Water Links Spring 2016

WMWA banner



Water Links provides monthly updates from the West Metro Water Alliance (WMWA). Water Links features news, events, project updates and tips related to water quality issues.



WMWA is a working group of agencies with a common interest in water quality and stormwater management. The group collaborates on various projects related to education and outreach on water quality issues.

WMWA partners include:

Bassett Creek watershed

Elm Creek watershed

Shingle Creek & West Mississippi River watersheds

Hennepin County

Three Rivers Park District

Freshwater Society

Several cities


Please forward this email to interested individuals and encourage them to sign up.

Sign up!


Email WMWA

Pledge to Plant for Pollinators and Clean Water Project Launch

The West Metro Water Alliance, along Metro Blooms, Blue Thumb and Wild Ones, launched the Pledge to Plant for Pollinators and Clean Water Project in February with the goal to encourage private land owners to install 10,000 wildflower plantings in the next three years to protect pollinators and the health of area waters.

In the Twin Cities metropolitan area and other regional population centers, turf grass and other impervious surfaces are concentrated and prevent water infiltration, leading to increased flow on the surface of the land, and much more rapid flow into streams. The Environmental Protection Agency identifies runoff as the leading water quality threat to our urban lakes and streams.

In 2015, American beekeepers lost 40% of their colonies. Monarch butterfly populations are struggling and research suggests other pollinators are also suffering serious declines due to loss of habitat and overuse of pesticides. Managed landscapes on public and private properties, including raingardens, stormwater ponds, and shoreline plantings, provide the opportunity for increasing diversity through blooming native patches that connect pollinator corridors while helping to keep water clean by capturing and filtering runoff. 

The Pledge to Plant education and engagement partnership will encourage new or expanded “pollinator-friendly” native plantings and map existing native plantings to create a baseline of pollinator-friendly stormwater best management practices. 

By leveraging both the mandates on local governments to educate the public on water quality and the growing public awareness of the plight of pollinators, this project achieves shared goals. New educational resources and exhibits will be developed to foster positive social pressure for converting impervious and turf areas to native pollinator habitats for clean water. Learn more about Pledge to Plant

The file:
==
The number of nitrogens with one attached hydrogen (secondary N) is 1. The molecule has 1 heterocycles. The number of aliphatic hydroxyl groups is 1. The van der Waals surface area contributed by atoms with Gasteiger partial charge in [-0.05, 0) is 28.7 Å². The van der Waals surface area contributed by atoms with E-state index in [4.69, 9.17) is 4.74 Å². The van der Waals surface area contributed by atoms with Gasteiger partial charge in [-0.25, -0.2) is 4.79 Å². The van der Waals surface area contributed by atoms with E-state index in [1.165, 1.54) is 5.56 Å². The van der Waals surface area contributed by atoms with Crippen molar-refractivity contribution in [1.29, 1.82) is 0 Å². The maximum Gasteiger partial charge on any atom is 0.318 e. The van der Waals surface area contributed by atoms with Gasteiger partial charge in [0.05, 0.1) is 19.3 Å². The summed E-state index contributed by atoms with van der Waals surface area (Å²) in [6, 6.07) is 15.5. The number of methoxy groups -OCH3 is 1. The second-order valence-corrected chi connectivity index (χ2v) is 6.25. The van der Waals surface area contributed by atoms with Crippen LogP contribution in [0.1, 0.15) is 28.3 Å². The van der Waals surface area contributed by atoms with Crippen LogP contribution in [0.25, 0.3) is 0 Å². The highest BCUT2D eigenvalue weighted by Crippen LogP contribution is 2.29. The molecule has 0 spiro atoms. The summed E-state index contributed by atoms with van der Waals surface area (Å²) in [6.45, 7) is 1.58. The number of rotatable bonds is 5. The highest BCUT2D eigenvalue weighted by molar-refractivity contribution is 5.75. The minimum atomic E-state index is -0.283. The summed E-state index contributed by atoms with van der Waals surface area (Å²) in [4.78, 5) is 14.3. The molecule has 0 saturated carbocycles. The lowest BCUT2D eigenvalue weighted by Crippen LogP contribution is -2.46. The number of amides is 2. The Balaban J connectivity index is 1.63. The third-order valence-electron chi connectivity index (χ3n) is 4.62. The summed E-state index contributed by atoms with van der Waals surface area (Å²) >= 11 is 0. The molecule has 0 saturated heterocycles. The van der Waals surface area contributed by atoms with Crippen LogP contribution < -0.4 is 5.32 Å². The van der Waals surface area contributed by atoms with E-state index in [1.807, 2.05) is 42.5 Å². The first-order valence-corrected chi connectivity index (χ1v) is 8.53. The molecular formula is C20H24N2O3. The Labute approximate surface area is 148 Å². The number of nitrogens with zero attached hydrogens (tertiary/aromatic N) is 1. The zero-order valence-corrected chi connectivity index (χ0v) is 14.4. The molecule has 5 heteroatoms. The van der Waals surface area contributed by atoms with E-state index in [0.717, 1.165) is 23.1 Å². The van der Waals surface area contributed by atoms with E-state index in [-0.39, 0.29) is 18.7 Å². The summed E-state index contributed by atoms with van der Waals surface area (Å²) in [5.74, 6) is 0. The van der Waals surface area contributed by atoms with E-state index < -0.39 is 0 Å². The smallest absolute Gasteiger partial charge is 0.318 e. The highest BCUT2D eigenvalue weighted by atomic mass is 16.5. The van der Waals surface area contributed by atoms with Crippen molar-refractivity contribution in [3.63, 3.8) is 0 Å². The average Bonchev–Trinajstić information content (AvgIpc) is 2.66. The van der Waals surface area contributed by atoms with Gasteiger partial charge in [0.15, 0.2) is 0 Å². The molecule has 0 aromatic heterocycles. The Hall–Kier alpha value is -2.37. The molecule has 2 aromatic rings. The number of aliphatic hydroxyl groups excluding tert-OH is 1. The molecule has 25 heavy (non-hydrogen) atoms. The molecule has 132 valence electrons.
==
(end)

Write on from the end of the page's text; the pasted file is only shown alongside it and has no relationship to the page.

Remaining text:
Plymouth residents eligible for rebates for projects that improve water efficiency


The City of Plymouth is offering a new rebate program to residential and commercial property owners who complete water efficiency improvement projects. Funded by a grant from the Metropolitan Council, the rebate program was established to encourage water conservation in Plymouth and reduce the demand on the municipal water supply.

“Water usage in Plymouth is three times higher during the summer than in the winter,” said Plymouth Senior Engineering Technician Ben Scharenbroich. “These rebates are designed to encourage property owners to install devices that save water and educate the public about simple water-saving habits.”

Rebates will be given for replacing old, inefficient toilets or washing machines and installing irrigation controllers. All property owners who are customers of the municipal water supply are eligible. Property owners interested in replacing existing outdated or inefficient appliances should look for the Energy Star or WaterSense certification from the Environmental Protection Agency on new products. Rebates can reimburse property owners for 75 percent of the cost of the device – up to a maximum of $50 for WaterSense toilets, $100 for Energy Star washing machines and $200 for WaterSense irrigation controls or rain sensors.

Rebate funds are limited and will be issued to qualified applicants on a first-come, first-served basis. Rebates will be issued upon completion of work and submission of payment request accompanied by original receipts for expenses. The deadline to submit a rebate application is June 30, 2017. Learn more and apply for a rebate

Simple Steps Toward Water Conservation

Saving water doesn’t always require new appliances – it’s accomplished by making simple changes that conserve water every day. To help conserve water, follow these simple tips:

Minimize excessive use on lawns by setting timers

Utilize a rain barrel

Check for indoor leaks, even slow dripping, in sinks, showers and toilets

Scrape dishes, rather than rinsing, when possible 

Brooklyn Center Shingle Creek Watershed Clean Up

Brooklyn Center and eight other cities make up the Shingle Creek Watershed and will celebrate Earth Day with the 15th annual Great Shingle Creek Watershed Clean Up. Beginning April 16 through April 22, hundreds of volunteers from Plymouth to the Mississippi River will line the banks of Shingle Creek picking up everything from pop cans to abandoned vehicles. Last year, over 100 volunteers collected 114 bags of debris from banks of the Shingle Creek, as well as parks and roadways.

Join us at Brooklyn Center’s new Amphitheater in Centennial Park from 8 a.m. to noon on Saturday, April 16 for an expanded Shingle Creek Clean Up event. Learn about the benefits of rain gardens and check out booths on hand to learn about sustainability and protecting Minnesota’s water resource before heading out to help clean up the banks of Shingle Creek.

This year, many of the groups affiliated with Brooklyn Center Adopt-A-Park/Trail/Street Program will clean up their assigned sites during this week. Groups and individuals not already connected with a park, trail, or street will be assigned to an area of Shingle Creek to pick up trash and debris. 

If you are interested in participating either stop by the event or contact Brooklyn Center Public Works at 763-585-7100. Trash bags and cotton gloves will be provided the day of the event at the Centennial Park Amphitheater at 6301 Shingle Creek Parkway in Brooklyn Center.